Barry Bluestone, Dean of the School of Public Policy and Urban Affairs at Northeastern University, predicted labor shortages of more than 5 million over eight years in an article written in 2010. Even manufacturing, which lost millions of jobs over the last decade, is projected to need 100,000 jobs over the next 10 years, many of them due to retiring workers. The problem is when those workers leave, so do their skills.
Perhaps you are already feeling the pain of losing these skilled workers. While the perception of manufacturing (dirty, challenging, unsafe) is changing by utilizing lean tools like 5S and Visual Management, other ways must be found to attract engaged workers.
Engaging Your Workforce
Workforce engagement can be interpreted as the execution of discretionary effort. It can be seen as a combination of commitment to the organization and its values, plus a willingness to help colleagues. Engagement goes beyond job satisfaction and motivation. Engagement is something the employee has to offer the employer. Engagement cannot be taught, it cannot be required and it cannot be the single reason for discharge. Casual observation will not necessarily detect a disengaged employee.
Based on workforce engagement survey responses, we know that things like accountability, respect, opportunity, recognition, and communication are critical to creating an engaged workforce. Organizations need to create an environment to attract workers who may be thinking of going elsewhere. Unlike the recession between 2007 and 2009, potential employees have choices. If the same pay and benefits are available down the street, what else does your company have to offer?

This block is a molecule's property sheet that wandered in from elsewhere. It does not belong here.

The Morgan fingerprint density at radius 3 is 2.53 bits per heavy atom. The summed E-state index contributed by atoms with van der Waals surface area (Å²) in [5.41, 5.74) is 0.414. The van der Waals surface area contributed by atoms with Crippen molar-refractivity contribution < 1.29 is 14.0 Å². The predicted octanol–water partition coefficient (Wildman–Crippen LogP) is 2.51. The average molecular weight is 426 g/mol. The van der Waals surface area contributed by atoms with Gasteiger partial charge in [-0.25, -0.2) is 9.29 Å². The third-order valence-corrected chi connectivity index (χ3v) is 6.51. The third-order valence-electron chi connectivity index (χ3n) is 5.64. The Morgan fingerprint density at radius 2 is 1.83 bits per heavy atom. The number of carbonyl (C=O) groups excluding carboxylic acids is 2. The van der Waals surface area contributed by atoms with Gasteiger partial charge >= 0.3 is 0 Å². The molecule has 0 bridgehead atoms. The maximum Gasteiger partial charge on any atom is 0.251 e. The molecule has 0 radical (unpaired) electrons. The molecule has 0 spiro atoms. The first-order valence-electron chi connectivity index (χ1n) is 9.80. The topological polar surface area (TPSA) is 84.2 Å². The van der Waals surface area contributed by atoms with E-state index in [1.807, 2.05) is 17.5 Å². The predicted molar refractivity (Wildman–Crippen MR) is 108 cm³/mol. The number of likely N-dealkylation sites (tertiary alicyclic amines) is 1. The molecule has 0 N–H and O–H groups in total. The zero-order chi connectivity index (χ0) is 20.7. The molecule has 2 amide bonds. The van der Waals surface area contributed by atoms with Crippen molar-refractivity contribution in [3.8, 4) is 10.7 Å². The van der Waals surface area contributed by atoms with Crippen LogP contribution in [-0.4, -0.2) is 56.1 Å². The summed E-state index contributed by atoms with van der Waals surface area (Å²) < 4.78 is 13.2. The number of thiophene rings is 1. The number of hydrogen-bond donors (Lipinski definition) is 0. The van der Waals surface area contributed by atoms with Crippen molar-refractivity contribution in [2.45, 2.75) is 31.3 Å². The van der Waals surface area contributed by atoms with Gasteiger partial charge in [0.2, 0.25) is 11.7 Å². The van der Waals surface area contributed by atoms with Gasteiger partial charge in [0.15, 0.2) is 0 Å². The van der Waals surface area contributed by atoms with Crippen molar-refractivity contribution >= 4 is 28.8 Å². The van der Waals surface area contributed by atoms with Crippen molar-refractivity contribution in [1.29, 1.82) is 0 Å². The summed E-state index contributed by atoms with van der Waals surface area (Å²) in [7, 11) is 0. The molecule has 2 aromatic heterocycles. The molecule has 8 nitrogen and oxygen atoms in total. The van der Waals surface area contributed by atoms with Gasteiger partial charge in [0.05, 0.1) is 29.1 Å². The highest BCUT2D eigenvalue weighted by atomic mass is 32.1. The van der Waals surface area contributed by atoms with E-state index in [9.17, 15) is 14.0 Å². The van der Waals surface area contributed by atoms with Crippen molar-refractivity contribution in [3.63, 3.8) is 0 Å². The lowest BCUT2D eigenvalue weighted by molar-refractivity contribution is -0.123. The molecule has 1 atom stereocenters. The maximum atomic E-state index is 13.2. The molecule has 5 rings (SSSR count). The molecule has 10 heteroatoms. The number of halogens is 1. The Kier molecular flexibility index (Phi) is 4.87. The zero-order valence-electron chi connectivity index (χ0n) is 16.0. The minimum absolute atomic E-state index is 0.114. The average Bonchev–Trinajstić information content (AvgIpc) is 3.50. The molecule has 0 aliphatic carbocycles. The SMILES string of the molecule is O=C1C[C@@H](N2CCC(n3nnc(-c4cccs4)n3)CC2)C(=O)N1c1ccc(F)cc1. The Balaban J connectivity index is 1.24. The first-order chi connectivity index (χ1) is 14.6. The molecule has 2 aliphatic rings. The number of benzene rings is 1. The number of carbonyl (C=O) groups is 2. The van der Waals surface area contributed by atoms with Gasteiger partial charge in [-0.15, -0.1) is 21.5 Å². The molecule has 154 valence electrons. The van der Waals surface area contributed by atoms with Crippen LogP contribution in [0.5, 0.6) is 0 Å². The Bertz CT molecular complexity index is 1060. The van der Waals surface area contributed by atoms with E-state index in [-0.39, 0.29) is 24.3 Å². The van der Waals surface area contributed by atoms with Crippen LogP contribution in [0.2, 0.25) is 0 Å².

Planning for the Future
The message is clear: If you haven’t already begun working on succession planning or you haven’t already begun to look at ways to attract and keep good employees, now is the time. Start with communication and trust. Find ways to involve employees as they are the subject matter experts at what they do. Train properly - from onboarding through on-the-job training by using the Plan, Do, Check, Act cycle. Recognize and reward good work. Praise in public and, if necessary, discipline in private. Provide opportunity, and most of all, treat employees with respect. Show what you have to offer and you will be taking steps to solve the Baby Boomer exit crunch!
Contact the Michigan Manufacturing Technology Center
The Michigan Manufacturing Technology Center can help minimize the vulnerability an organization faces when a key leader leaves – whether planned or not. To learn more about MMTC’s Succession Planning Solutions, call 888.414.6682 or email email@example.com.
About the Michigan Manufacturing Technology Center
Since 1991, the Michigan Manufacturing Technology Center has assisted Michigan’s small and medium-sized businesses to successfully compete and grow. Through personalized services fitted to meet the needs of clients, we develop more effective business leaders, drive product and process innovation, promote company-wide operational excellence and foster creative strategies for business growth and greater profitability. Find us at www.mmtc.org.